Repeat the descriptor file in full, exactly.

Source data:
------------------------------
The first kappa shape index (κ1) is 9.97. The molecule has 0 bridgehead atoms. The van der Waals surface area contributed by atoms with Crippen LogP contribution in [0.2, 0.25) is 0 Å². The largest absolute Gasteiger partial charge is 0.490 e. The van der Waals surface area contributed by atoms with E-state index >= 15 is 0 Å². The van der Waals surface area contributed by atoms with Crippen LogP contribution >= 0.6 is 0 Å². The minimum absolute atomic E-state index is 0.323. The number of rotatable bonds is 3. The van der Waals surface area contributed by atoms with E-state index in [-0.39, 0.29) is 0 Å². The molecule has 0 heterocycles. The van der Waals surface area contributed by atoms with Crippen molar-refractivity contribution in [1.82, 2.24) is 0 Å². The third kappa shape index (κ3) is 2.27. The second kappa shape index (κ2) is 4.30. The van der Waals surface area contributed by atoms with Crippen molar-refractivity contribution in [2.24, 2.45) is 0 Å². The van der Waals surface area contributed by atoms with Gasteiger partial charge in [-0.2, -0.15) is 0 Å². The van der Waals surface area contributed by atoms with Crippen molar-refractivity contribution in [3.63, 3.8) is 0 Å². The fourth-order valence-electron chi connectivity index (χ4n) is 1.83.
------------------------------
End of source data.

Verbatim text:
The first kappa shape index (κ1) is 9.97. The molecule has 0 bridgehead atoms. The van der Waals surface area contributed by atoms with Crippen LogP contribution in [0.2, 0.25) is 0 Å². The largest absolute Gasteiger partial charge is 0.490 e. The van der Waals surface area contributed by atoms with E-state index >= 15 is 0 Å². The van der Waals surface area contributed by atoms with Crippen LogP contribution >= 0.6 is 0 Å². The minimum absolute atomic E-state index is 0.323. The number of rotatable bonds is 3. The van der Waals surface area contributed by atoms with E-state index in [-0.39, 0.29) is 0 Å². The molecule has 0 heterocycles. The van der Waals surface area contributed by atoms with Crippen molar-refractivity contribution in [1.82, 2.24) is 0 Å². The third kappa shape index (κ3) is 2.27. The second kappa shape index (κ2) is 4.30. The van der Waals surface area contributed by atoms with Crippen molar-refractivity contribution in [2.24, 2.45) is 0 Å². The van der Waals surface area contributed by atoms with Gasteiger partial charge in [-0.2, -0.15) is 0 Å². The van der Waals surface area contributed by atoms with Crippen molar-refractivity contribution in [3.63, 3.8) is 0 Å². The fourth-order valence-electron chi connectivity index (χ4n) is 1.83.